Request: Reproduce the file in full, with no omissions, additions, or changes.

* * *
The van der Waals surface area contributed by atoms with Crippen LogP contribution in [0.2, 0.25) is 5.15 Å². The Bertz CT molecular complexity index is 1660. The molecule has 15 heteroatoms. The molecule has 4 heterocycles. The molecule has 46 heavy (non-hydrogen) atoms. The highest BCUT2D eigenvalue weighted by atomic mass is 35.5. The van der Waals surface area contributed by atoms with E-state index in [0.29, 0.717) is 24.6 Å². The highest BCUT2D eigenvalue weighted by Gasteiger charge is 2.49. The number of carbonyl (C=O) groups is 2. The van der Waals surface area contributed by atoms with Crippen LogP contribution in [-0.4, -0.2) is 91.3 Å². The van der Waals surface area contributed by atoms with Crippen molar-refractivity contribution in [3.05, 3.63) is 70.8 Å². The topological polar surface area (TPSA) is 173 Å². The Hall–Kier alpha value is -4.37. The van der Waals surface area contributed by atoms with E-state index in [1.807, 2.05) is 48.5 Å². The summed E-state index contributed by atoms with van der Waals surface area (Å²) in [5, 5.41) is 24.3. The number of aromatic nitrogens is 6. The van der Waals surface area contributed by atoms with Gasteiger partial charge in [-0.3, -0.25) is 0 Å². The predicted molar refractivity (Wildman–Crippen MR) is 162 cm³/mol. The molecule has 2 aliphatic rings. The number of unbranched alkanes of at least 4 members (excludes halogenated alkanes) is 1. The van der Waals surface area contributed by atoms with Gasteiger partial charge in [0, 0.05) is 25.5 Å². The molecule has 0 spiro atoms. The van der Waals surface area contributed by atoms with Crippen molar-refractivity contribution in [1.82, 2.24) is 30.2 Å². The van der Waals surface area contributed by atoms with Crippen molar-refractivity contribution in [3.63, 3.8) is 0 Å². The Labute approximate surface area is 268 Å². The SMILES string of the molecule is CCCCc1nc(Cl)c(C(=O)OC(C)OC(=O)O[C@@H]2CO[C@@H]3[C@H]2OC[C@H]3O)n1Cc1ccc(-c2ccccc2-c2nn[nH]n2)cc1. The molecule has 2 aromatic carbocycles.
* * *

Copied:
The van der Waals surface area contributed by atoms with Crippen LogP contribution in [0.2, 0.25) is 5.15 Å². The Bertz CT molecular complexity index is 1660. The molecule has 15 heteroatoms. The molecule has 4 heterocycles. The molecule has 46 heavy (non-hydrogen) atoms. The highest BCUT2D eigenvalue weighted by atomic mass is 35.5. The van der Waals surface area contributed by atoms with E-state index in [0.29, 0.717) is 24.6 Å². The highest BCUT2D eigenvalue weighted by Gasteiger charge is 2.49. The number of carbonyl (C=O) groups is 2. The van der Waals surface area contributed by atoms with Crippen LogP contribution in [-0.4, -0.2) is 91.3 Å². The van der Waals surface area contributed by atoms with Crippen molar-refractivity contribution in [3.05, 3.63) is 70.8 Å². The topological polar surface area (TPSA) is 173 Å². The Hall–Kier alpha value is -4.37. The van der Waals surface area contributed by atoms with E-state index in [1.807, 2.05) is 48.5 Å². The summed E-state index contributed by atoms with van der Waals surface area (Å²) in [5, 5.41) is 24.3. The number of aromatic nitrogens is 6. The van der Waals surface area contributed by atoms with Gasteiger partial charge in [-0.3, -0.25) is 0 Å². The predicted molar refractivity (Wildman–Crippen MR) is 162 cm³/mol. The molecule has 2 aliphatic rings. The number of unbranched alkanes of at least 4 members (excludes halogenated alkanes) is 1. The van der Waals surface area contributed by atoms with Gasteiger partial charge in [0, 0.05) is 25.5 Å². The molecule has 0 spiro atoms. The van der Waals surface area contributed by atoms with Crippen molar-refractivity contribution in [1.82, 2.24) is 30.2 Å². The van der Waals surface area contributed by atoms with Crippen molar-refractivity contribution in [3.63, 3.8) is 0 Å². The Labute approximate surface area is 268 Å². The SMILES string of the molecule is CCCCc1nc(Cl)c(C(=O)OC(C)OC(=O)O[C@@H]2CO[C@@H]3[C@H]2OC[C@H]3O)n1Cc1ccc(-c2ccccc2-c2nn[nH]n2)cc1. The molecule has 2 aromatic carbocycles.